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AU - Crisostomo, Paul R.

AU - Abarbanell, Aaron M.

AU - Wang, Meijing

AU - Lahm, Tim

AU - Wang, Yue

AU - Meldrum, Daniel R.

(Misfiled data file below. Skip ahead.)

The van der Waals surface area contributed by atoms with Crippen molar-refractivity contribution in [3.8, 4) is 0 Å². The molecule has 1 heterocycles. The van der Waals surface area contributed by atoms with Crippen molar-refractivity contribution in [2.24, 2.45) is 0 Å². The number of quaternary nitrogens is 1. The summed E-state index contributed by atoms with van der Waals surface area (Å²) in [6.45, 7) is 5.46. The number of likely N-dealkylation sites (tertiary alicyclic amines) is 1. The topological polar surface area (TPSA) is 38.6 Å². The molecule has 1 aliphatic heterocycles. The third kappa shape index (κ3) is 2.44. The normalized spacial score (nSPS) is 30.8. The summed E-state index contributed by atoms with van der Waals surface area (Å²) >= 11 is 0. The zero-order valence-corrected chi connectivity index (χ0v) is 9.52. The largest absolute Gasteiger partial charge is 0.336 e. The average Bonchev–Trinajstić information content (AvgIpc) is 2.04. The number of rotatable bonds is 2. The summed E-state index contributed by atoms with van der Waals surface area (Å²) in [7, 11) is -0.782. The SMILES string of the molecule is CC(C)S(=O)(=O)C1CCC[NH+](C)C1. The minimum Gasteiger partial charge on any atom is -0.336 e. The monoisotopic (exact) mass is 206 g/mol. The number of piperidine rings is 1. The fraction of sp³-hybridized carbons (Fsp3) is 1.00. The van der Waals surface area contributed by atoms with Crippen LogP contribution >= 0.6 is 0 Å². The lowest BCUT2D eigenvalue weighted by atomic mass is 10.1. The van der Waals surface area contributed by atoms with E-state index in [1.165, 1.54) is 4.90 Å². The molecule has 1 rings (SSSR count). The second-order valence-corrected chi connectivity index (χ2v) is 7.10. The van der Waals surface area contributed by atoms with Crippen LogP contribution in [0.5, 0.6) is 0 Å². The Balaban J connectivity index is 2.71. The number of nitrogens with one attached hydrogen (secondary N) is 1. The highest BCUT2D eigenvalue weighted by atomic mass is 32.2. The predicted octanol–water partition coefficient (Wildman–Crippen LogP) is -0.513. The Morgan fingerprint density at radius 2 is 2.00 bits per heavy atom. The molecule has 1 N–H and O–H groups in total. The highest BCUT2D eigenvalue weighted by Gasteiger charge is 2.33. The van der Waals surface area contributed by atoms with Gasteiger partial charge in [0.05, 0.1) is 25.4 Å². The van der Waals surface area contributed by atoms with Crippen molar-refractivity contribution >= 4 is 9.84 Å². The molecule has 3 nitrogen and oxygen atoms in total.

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N2 - Stem cell treatment may positively influence recovery and inflammation after shock by multiple mechanisms, including the paracrine release of protective growth factors. Embryonic stem cells (ESCs) are understudied and may have greater protective power than adult bone marrow stem cells (BMSCs). We hypothesized that ESC paracrine protective mechanisms in the heart (decreased injury by enhanced growth factor-mediated reduction of proinflammatory cytokines) would be superior to the paracrine protective mechanisms of the adult stem cell population in a model of surgically induced global ischemia. Adult Sprague-Dawley rat hearts were isolated and perfused via Langendorff model. Hearts were subjected to 25 min of warm global ischemia and 40 min of reperfusion and were randomly assigned into one of four groups: 1) vehicle treated; 2) BMSC or ESC preischemic treatment; 3) BMSC or ESC postischemic treatment; and 4) BMSC- or ESC-conditioned media treatment. Myocardial function was recorded, and hearts were analyzed for expression of tissue cytokines and growth factors (ELISA). Additionally, ESCs and BMSCs in culture were assessed for growth factor production (ELISA). ESC-treated hearts demonstrated significantly greater postischemic recovery of function (left ventricular developed pressure, end-diastolic pressure, and maximal positive and negative values of the first derivative of pressure) than BMSC-treated hearts or controls at end reperfusion. ESC-conditioned media (without cells) also conferred cardioprotection at end reperfusion. ESC-infused hearts demonstrated increased VEGF and IL-10 production compared with BMSC hearts. ESC hearts also exhibited decreased proinflammatory cytokine expression compared with MSC hearts. Moreover, ESCs in cell culture demonstrated greater pluripotency than MSCs. ESC paracrine protective mechanisms in surgical ischemia are superior to those of adult stem cells.